Ben Franklin once said, "In this world, nothing is certain but death and taxes." In this time of uncertainty, it's no wonder that he's the face of tax-preparation software.
But what happens when you lose your job and the Benjamins stop flowing? What do you do about taxes then?
"You could have to fork over additional monies to cover the tax on your severance pay," said Elda Di Re, tax partner, Ernst & Young. "Unemployment compensation typically does not have withholding and you will owe the full tax on those unemployment benefits you've received."
If you're thinking of raiding your retirement nest egg, think again. Sherman Oaks Certified Financial Planner Bob Bryar, a former IRS agent, says the last thing you want to do is raid your 401(k) or IRA.
"If you tap into it and you're under 59 and a half, you're going to get hit with a federal penalty of 10 percent and a 2-and-a-half percent state penalty, in addition to state and federal taxes that are there already," said Bryar. "So you can lose half, if not more, of what you take out."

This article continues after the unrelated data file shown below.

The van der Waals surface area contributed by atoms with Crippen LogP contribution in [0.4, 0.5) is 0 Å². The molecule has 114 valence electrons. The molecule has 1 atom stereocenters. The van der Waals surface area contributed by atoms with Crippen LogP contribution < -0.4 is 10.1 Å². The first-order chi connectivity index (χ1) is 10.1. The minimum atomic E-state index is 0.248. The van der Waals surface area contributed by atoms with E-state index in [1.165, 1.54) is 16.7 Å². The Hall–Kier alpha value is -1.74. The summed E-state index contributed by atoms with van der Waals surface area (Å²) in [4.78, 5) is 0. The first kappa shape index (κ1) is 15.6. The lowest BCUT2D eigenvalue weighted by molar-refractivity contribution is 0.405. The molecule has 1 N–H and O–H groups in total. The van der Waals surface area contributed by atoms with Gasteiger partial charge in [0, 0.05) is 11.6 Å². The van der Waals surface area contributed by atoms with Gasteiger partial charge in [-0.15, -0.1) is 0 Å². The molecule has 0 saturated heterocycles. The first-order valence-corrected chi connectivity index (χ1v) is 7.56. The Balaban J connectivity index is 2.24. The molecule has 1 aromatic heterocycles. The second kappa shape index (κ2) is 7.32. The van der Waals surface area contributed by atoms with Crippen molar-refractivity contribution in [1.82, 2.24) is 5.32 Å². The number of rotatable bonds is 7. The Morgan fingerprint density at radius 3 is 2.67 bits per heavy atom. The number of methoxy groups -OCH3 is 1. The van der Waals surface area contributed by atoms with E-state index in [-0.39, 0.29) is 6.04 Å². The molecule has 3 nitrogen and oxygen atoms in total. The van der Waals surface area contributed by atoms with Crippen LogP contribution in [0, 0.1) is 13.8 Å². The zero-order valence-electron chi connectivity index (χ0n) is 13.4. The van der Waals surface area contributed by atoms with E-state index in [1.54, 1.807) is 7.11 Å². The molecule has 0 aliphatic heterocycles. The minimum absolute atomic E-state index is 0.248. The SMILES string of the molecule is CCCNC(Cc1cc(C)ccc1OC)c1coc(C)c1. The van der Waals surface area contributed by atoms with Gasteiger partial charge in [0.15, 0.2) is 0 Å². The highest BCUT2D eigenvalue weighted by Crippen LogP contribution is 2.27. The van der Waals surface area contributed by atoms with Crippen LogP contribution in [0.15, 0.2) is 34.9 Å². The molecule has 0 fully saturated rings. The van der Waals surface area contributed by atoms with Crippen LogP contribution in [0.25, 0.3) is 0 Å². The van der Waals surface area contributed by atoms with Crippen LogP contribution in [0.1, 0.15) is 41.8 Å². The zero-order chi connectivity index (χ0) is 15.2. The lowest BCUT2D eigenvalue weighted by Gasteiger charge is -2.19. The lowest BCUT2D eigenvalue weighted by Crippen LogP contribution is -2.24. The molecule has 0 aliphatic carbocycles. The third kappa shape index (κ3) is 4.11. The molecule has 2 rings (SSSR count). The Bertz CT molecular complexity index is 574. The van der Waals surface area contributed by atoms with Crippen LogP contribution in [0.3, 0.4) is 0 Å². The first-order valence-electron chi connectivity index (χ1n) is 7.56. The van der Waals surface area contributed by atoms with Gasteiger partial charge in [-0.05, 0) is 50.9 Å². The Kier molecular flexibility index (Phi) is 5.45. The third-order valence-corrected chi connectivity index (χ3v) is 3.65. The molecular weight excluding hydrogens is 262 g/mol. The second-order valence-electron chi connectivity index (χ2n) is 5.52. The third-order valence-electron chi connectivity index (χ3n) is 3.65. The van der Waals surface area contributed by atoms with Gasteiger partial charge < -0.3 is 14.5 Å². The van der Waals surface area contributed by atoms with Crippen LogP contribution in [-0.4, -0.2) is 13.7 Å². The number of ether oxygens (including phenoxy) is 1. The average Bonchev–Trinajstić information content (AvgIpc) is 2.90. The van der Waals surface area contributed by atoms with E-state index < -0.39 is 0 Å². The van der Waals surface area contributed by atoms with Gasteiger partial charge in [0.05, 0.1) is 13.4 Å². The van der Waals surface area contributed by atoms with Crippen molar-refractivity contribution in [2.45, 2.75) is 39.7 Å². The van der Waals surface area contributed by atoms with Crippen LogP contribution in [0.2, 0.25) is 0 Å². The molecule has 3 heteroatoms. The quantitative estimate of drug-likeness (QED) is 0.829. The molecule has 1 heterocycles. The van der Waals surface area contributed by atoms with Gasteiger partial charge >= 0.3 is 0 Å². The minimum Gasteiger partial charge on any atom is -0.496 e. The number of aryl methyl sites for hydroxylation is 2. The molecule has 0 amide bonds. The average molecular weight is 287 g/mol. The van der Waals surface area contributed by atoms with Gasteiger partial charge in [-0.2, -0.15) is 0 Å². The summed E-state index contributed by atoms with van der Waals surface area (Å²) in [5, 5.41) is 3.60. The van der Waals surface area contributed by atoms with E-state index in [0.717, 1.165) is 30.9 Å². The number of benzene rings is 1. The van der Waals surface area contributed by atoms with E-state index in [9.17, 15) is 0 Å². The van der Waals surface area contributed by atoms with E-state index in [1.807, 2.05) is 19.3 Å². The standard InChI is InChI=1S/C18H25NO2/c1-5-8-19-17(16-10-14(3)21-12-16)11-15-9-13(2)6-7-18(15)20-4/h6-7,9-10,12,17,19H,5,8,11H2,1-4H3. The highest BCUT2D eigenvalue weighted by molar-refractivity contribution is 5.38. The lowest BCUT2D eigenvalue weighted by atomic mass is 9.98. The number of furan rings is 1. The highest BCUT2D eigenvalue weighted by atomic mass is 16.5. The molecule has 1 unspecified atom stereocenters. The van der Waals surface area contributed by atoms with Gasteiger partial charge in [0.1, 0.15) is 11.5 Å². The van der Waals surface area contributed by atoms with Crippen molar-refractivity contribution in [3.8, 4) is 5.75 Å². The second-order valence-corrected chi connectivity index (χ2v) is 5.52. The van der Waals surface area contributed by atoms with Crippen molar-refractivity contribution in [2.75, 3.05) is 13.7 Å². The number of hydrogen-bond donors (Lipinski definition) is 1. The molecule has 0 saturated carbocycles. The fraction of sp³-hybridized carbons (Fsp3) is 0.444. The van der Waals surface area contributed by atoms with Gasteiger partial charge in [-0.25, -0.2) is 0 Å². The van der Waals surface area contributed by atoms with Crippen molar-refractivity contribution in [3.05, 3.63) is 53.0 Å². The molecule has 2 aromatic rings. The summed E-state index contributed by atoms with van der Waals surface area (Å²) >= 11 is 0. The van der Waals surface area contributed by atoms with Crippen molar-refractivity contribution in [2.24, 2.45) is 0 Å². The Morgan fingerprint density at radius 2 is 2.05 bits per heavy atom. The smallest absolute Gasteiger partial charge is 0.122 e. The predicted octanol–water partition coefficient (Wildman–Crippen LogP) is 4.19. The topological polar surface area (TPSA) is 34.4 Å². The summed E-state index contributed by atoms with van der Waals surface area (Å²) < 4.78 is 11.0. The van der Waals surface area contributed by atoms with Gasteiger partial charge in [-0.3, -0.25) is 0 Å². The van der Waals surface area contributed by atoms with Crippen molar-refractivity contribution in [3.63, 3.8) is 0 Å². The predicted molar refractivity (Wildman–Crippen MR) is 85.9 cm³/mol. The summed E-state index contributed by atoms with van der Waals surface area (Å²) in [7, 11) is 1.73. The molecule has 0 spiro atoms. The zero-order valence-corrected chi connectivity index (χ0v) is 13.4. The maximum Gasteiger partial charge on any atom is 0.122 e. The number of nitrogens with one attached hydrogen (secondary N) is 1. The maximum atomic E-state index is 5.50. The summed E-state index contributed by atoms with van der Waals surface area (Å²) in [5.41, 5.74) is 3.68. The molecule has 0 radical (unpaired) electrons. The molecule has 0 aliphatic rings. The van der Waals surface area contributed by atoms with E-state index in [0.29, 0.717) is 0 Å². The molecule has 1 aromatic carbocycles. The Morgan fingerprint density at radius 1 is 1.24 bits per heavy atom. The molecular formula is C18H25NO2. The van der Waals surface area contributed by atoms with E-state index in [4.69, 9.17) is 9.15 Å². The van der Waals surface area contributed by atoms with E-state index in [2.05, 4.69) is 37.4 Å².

Bryar says unless you're facing a dire financial crisis, leave your money in your retirement account.
So what is tax deductible? Many of the expenses incurred in a job search are.
"Transportation, going to job interviews, printing up your resume, perhaps meals you're having with prospective employers," said Elda Di Re.
Even moving costs, if a new job means finding a new home, so long as you meet certain criteria.
And finally, the Los Angeles County Assessor, Rick Auerbach, says that if you think your home is worth less than you bought it for, then you might be eligible to lower your property tax for free.
"All you have to do is download it off the Web site it takes two to three minutes to fill out, name and address, and you sign it," said Auerbach.
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